Safa Ansari-Bayegan smiling for a headshot
CAPITOL GAIN: Safa Ansari-Bayegan’s clinic experience helped her land a coveted fellowship and later a public defender position in Washington, D.C.

Safa Ansari-Bayegan ’20

Working on post-conviction and pre-trial death penalty cases in Texas before applying to law school, Ansari-Bayegan had long heard about the clinic “and specifically about the incredible lawyers who run it.” She applied to Berkeley Law in large part because of that.

Substantively, the clinic surpassed her admittedly high expectations. Emotionally, it transcended them. When Ansari-Bayegan’s mother passed away, Alper became a vital source of strength and stability.

“Not only is he one of the most creative and dogged attorneys I know, he’s also such a kind and thoughtful mentor,” she says. “When I faced my mother’s loss, Ty was so caring. When I navigated tough job decisions, he provided instrumental guidance. And I’m so grateful that I can continue to turn to him well after graduation.”

Ansari-Bayegan parlayed her clinic experience into being selected as an E. Barrett Prettyman Fellow. Awarded annually to just three 3Ls from hundreds of applicants, the coveted two-year LL.M. fellowship at Georgetown Law funnels resources toward developing outstanding indigent defense counsel through rigorous training.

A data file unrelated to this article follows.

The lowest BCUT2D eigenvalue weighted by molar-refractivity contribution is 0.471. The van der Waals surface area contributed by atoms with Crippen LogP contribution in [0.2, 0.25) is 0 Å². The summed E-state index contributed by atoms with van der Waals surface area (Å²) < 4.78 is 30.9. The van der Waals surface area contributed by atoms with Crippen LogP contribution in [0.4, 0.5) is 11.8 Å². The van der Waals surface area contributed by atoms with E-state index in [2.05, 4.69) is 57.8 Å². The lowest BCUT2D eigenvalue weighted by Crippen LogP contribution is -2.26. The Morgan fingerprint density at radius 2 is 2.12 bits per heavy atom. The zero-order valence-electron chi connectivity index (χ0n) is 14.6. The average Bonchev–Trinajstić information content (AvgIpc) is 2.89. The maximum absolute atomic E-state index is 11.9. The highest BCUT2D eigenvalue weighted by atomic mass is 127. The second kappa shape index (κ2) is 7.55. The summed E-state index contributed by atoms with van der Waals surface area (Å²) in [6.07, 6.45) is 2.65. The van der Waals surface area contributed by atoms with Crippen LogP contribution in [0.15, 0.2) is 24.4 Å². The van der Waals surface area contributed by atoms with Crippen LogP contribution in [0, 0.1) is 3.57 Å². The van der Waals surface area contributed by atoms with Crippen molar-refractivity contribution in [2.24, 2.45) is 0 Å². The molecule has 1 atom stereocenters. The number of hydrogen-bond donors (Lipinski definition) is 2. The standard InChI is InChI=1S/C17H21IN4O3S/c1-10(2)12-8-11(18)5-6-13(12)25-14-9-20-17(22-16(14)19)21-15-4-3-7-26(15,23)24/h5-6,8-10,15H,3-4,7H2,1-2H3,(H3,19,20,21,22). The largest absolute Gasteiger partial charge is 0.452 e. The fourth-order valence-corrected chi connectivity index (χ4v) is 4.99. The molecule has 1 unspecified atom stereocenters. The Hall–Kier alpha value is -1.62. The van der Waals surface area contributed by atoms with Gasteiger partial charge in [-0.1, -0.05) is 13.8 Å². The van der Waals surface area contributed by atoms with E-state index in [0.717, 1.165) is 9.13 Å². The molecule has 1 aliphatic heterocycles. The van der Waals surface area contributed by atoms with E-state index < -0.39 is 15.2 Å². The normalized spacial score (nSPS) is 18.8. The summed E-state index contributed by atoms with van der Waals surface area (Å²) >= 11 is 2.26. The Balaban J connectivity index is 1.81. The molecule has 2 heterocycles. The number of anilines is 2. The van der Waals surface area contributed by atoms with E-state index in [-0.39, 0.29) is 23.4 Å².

Fellows try cases and sharpen their skills under close faculty supervision during their first year, take classes in clinical teaching and supervision, then provide classroom instruction and supervise students in three criminal justice-focused clinics.

“I often reflected back on my time in the clinic, especially when I supervised students,” says Ansari-Bayegan, now a public defender in Washington, D.C. “In those moments, I was filled with renewed admiration for how Lis and Ty achieve the balance of giving students autonomy while providing such attentive feedback, and the intentionality behind how they run such a fantastic clinic. It is not easy to do, but they make it look easy.”

They encourage students to pursue creative ideas and share new perspectives, she explains, vital for a law student or young lawyer to observe and learn from. Ansari-Bayegan worked on a case that generations of clinic students contributed to, and still gets updates on it from current students.

Working in the District of Columbia Public Defender Service’s Special Litigation Division, she now handles wide-ranging tasks to vindicate her clients’ constitutional and statutory rights — and to challenge pervasive unfair criminal justice practices. Attorneys in her unit practice across division lines, whether civil or criminal, juvenile or adult, pre-trial or post-conviction.

For Ansari-Bayegan, who organized a Berkeley Law conference on participatory defense with classmate Abbey Flynn as a 3L, the versatility she gained as a clinic student has been paramount.

“The needs of the clinic case I worked on required a lot more than just legal research, drafting pleadings, and other forms of traditional lawyering,” she says. “We pushed the boundaries of our advocacy, including by building relationships with an array of partners. Being able to navigate that process gave me the confidence in my current role as a public defender to always think outside the box … and to always write strong topic sentences and confirm receipt of emails, which also go a long way.

“I could not have imagined a better capstone to my legal education than the privilege of joining the clinic.”